Thursday, February 4, 2010

Bill Finger - Ghost Writer of Bats and Lanterns!

February is chock full of birthdays of my heroes, so I'm doing a few a little before or after the actual date to get them all in. As has been stated before, this blog is "whatever flows through the shallow waters of my mind/head day to day" since my mind tends to wander from interest to interest. In the last week or so I found a mother load of digital copies of comic books from the golden age of the art form (1938-1956...more on this later) and my passion for this of course rose to the top of my head.

Just in time too, because next Monday, February 8th is the 96th anniversary of the birth in 1914 of Bill Finger!

Who? Co-creator of The Batman, that's all!

And The Joker, Two-Face, Catwoman, The Penguin, The Riddler...

It's a long, sad, oft-told story of one creator taking the spotlight away from his partner. The person who always receives the credit for creation of The Caped Crusader, Bob Kane was an attention whore, a credit-whore and all around selfish whore. The list the number of contributing artists and writers who made Batman what he is, is as long as your arm, but Bob Kane made sure that no matter who did all the work...he would get the credit.

But this post isn't about Bob, it's about Bill.

And Bill proves the point I try to make all the time. The hacks can steal from you all they want. At the end of the day, they just have the one thing they've stolen from you, but the artist still has the talent to create MORE. And the hack can whip his dead horse till his arm falls off.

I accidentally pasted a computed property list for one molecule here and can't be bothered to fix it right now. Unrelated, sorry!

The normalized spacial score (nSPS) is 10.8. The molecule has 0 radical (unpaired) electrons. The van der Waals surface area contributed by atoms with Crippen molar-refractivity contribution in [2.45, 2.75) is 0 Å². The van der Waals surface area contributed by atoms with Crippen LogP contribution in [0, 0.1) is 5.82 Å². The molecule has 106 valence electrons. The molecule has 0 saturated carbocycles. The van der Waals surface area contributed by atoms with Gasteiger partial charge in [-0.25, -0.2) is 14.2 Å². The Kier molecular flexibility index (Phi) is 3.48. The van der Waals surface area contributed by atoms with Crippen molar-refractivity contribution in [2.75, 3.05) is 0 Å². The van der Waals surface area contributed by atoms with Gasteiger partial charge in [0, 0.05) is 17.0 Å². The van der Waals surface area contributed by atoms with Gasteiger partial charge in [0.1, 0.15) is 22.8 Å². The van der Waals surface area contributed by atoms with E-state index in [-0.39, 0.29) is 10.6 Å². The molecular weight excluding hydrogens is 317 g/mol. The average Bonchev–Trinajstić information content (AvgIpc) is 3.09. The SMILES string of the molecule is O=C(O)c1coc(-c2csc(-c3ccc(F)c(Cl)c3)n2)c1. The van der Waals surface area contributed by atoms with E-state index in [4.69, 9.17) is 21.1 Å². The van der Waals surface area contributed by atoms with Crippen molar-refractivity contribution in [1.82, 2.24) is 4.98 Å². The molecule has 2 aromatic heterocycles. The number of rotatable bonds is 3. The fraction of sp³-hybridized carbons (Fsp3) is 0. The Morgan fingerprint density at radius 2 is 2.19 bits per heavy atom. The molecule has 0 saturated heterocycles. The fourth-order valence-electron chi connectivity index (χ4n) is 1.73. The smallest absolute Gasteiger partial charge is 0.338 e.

Case in point...Bill also created a little character called The Green Lantern!

NOT the space faring ring-slinger most of you know, but rather the original character of whom Hal Jordan/Kyle Rainer/Guy Gardner/John Stewart were a revamping of.

Alan Scott was a radio announcer's the story, from All-American Comics #16, 1940:

Much more magical and fantastical, the Green Lantern stories of the 1940's that Bill Finger wrote went through the gambit of story-telling of the time. From pure adventure like this one, they turned to satire and farce through the early years with Scott's sidekick Doiby Dickles adding to human foibles and drama that kept it interesting,

to romantic-adventure-comedies toward the end of the run with Scott's girlfriend dually acting as The Lantern's arch-nemesis The Harlequin.

Bill did all this while STILL doing all of Bob Kane's dirty work on Batman.

Thanks Bill, for caring more about telling great stories than hogging some fleeting glory! We know who you are and what you did...don't worry!

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